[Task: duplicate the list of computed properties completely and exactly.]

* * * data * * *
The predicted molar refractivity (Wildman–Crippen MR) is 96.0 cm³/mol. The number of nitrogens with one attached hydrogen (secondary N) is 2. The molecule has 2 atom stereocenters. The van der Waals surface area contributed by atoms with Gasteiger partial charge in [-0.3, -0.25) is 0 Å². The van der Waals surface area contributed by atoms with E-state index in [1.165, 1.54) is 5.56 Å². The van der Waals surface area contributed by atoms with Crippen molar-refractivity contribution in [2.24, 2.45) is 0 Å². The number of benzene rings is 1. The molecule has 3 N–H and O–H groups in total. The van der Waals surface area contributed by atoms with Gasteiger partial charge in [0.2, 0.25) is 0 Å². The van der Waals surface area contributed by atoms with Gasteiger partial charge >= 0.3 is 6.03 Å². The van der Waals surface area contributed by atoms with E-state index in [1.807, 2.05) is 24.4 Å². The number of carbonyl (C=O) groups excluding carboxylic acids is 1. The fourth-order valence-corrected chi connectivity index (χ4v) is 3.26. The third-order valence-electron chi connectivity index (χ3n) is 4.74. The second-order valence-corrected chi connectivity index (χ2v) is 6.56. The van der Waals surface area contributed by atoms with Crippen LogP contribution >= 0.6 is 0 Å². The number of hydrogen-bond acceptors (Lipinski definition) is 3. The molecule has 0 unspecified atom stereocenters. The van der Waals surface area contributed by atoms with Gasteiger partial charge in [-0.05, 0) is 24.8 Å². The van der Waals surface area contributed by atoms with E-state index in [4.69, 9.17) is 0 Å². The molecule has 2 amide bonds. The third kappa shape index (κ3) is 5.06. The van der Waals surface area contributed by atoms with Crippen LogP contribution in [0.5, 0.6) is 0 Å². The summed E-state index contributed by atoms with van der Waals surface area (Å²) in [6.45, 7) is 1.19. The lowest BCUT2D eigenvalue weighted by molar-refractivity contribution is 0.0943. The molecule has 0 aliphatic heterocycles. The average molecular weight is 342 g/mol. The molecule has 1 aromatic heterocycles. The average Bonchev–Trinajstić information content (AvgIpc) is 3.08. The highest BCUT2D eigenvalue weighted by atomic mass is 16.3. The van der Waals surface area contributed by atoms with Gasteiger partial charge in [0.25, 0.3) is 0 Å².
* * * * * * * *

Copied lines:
The predicted molar refractivity (Wildman–Crippen MR) is 96.0 cm³/mol. The number of nitrogens with one attached hydrogen (secondary N) is 2. The molecule has 2 atom stereocenters. The van der Waals surface area contributed by atoms with Gasteiger partial charge in [-0.3, -0.25) is 0 Å². The van der Waals surface area contributed by atoms with E-state index in [1.165, 1.54) is 5.56 Å². The van der Waals surface area contributed by atoms with Crippen molar-refractivity contribution in [2.24, 2.45) is 0 Å². The number of benzene rings is 1. The molecule has 3 N–H and O–H groups in total. The van der Waals surface area contributed by atoms with Gasteiger partial charge in [0.2, 0.25) is 0 Å². The van der Waals surface area contributed by atoms with Gasteiger partial charge >= 0.3 is 6.03 Å². The van der Waals surface area contributed by atoms with E-state index in [1.807, 2.05) is 24.4 Å². The number of carbonyl (C=O) groups excluding carboxylic acids is 1. The fourth-order valence-corrected chi connectivity index (χ4v) is 3.26. The third-order valence-electron chi connectivity index (χ3n) is 4.74. The second-order valence-corrected chi connectivity index (χ2v) is 6.56. The van der Waals surface area contributed by atoms with Crippen LogP contribution >= 0.6 is 0 Å². The number of hydrogen-bond acceptors (Lipinski definition) is 3. The molecule has 0 unspecified atom stereocenters. The van der Waals surface area contributed by atoms with Gasteiger partial charge in [-0.05, 0) is 24.8 Å². The van der Waals surface area contributed by atoms with E-state index in [4.69, 9.17) is 0 Å². The molecule has 2 amide bonds. The third kappa shape index (κ3) is 5.06. The van der Waals surface area contributed by atoms with Crippen LogP contribution in [0.5, 0.6) is 0 Å². The summed E-state index contributed by atoms with van der Waals surface area (Å²) in [6.45, 7) is 1.19. The lowest BCUT2D eigenvalue weighted by molar-refractivity contribution is 0.0943. The molecule has 0 aliphatic heterocycles. The average molecular weight is 342 g/mol. The molecule has 1 aromatic heterocycles. The average Bonchev–Trinajstić information content (AvgIpc) is 3.08. The highest BCUT2D eigenvalue weighted by atomic mass is 16.3. The van der Waals surface area contributed by atoms with Gasteiger partial charge in [0.25, 0.3) is 0 Å².